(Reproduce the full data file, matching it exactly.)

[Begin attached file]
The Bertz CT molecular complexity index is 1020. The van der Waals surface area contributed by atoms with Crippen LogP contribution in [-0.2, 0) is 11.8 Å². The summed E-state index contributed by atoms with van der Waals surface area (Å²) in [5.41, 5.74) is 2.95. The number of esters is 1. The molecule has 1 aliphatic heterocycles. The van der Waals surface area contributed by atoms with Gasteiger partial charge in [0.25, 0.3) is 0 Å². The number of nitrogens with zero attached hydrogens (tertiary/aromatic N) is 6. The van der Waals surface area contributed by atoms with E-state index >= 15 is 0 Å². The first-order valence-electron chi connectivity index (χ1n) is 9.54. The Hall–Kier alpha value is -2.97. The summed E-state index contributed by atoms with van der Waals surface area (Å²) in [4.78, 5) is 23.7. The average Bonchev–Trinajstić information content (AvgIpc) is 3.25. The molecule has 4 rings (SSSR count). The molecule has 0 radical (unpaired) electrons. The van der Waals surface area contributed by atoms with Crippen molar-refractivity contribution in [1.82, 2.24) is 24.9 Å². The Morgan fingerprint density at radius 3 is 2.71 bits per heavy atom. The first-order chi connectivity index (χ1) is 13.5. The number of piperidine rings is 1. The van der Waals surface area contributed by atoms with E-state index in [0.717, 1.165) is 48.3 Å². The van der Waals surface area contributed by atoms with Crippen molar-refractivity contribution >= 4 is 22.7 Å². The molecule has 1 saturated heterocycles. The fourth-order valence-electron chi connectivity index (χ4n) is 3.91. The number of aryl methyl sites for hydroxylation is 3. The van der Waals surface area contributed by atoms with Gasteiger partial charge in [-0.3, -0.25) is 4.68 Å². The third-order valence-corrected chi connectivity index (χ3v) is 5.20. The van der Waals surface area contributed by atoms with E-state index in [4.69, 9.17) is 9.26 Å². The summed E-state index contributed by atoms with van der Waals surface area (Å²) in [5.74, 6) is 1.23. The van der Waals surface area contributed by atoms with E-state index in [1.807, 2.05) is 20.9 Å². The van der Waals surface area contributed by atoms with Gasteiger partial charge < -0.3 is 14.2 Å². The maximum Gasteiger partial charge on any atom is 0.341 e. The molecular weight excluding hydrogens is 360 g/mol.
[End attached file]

The Bertz CT molecular complexity index is 1020. The van der Waals surface area contributed by atoms with Crippen LogP contribution in [-0.2, 0) is 11.8 Å². The summed E-state index contributed by atoms with van der Waals surface area (Å²) in [5.41, 5.74) is 2.95. The number of esters is 1. The molecule has 1 aliphatic heterocycles. The van der Waals surface area contributed by atoms with Gasteiger partial charge in [0.25, 0.3) is 0 Å². The number of nitrogens with zero attached hydrogens (tertiary/aromatic N) is 6. The van der Waals surface area contributed by atoms with E-state index >= 15 is 0 Å². The first-order valence-electron chi connectivity index (χ1n) is 9.54. The Hall–Kier alpha value is -2.97. The summed E-state index contributed by atoms with van der Waals surface area (Å²) in [4.78, 5) is 23.7. The average Bonchev–Trinajstić information content (AvgIpc) is 3.25. The molecule has 4 rings (SSSR count). The molecule has 0 radical (unpaired) electrons. The van der Waals surface area contributed by atoms with Crippen molar-refractivity contribution in [1.82, 2.24) is 24.9 Å². The Morgan fingerprint density at radius 3 is 2.71 bits per heavy atom. The first-order chi connectivity index (χ1) is 13.5. The number of piperidine rings is 1. The van der Waals surface area contributed by atoms with E-state index in [0.717, 1.165) is 48.3 Å². The van der Waals surface area contributed by atoms with Crippen molar-refractivity contribution >= 4 is 22.7 Å². The molecule has 1 saturated heterocycles. The fourth-order valence-electron chi connectivity index (χ4n) is 3.91. The number of aryl methyl sites for hydroxylation is 3. The van der Waals surface area contributed by atoms with Gasteiger partial charge in [-0.3, -0.25) is 4.68 Å². The third-order valence-corrected chi connectivity index (χ3v) is 5.20. The van der Waals surface area contributed by atoms with E-state index in [4.69, 9.17) is 9.26 Å². The summed E-state index contributed by atoms with van der Waals surface area (Å²) in [5.74, 6) is 1.23. The van der Waals surface area contributed by atoms with E-state index in [1.807, 2.05) is 20.9 Å². The van der Waals surface area contributed by atoms with Gasteiger partial charge < -0.3 is 14.2 Å². The maximum Gasteiger partial charge on any atom is 0.341 e. The molecular weight excluding hydrogens is 360 g/mol.